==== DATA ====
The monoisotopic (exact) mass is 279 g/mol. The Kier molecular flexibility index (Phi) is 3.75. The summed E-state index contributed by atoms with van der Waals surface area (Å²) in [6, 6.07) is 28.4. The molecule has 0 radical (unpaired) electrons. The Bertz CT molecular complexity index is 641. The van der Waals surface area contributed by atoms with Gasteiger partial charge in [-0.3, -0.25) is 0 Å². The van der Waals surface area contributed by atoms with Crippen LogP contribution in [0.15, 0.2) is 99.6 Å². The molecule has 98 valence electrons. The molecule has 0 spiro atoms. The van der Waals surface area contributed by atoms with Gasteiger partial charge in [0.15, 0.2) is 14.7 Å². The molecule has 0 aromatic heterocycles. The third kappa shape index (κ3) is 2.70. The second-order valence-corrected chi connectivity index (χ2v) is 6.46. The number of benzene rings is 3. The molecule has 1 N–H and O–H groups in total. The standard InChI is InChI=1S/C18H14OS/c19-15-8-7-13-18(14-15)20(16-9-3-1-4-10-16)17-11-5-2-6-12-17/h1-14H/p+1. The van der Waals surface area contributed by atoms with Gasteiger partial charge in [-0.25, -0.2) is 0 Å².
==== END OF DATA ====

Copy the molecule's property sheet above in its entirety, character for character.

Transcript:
The monoisotopic (exact) mass is 279 g/mol. The Kier molecular flexibility index (Phi) is 3.75. The summed E-state index contributed by atoms with van der Waals surface area (Å²) in [6, 6.07) is 28.4. The molecule has 0 radical (unpaired) electrons. The Bertz CT molecular complexity index is 641. The van der Waals surface area contributed by atoms with Gasteiger partial charge in [-0.3, -0.25) is 0 Å². The van der Waals surface area contributed by atoms with Crippen LogP contribution in [0.15, 0.2) is 99.6 Å². The molecule has 98 valence electrons. The molecule has 0 spiro atoms. The van der Waals surface area contributed by atoms with Gasteiger partial charge in [0.15, 0.2) is 14.7 Å². The molecule has 0 aromatic heterocycles. The third kappa shape index (κ3) is 2.70. The second-order valence-corrected chi connectivity index (χ2v) is 6.46. The number of benzene rings is 3. The molecule has 1 N–H and O–H groups in total. The standard InChI is InChI=1S/C18H14OS/c19-15-8-7-13-18(14-15)20(16-9-3-1-4-10-16)17-11-5-2-6-12-17/h1-14H/p+1. The van der Waals surface area contributed by atoms with Gasteiger partial charge in [-0.25, -0.2) is 0 Å².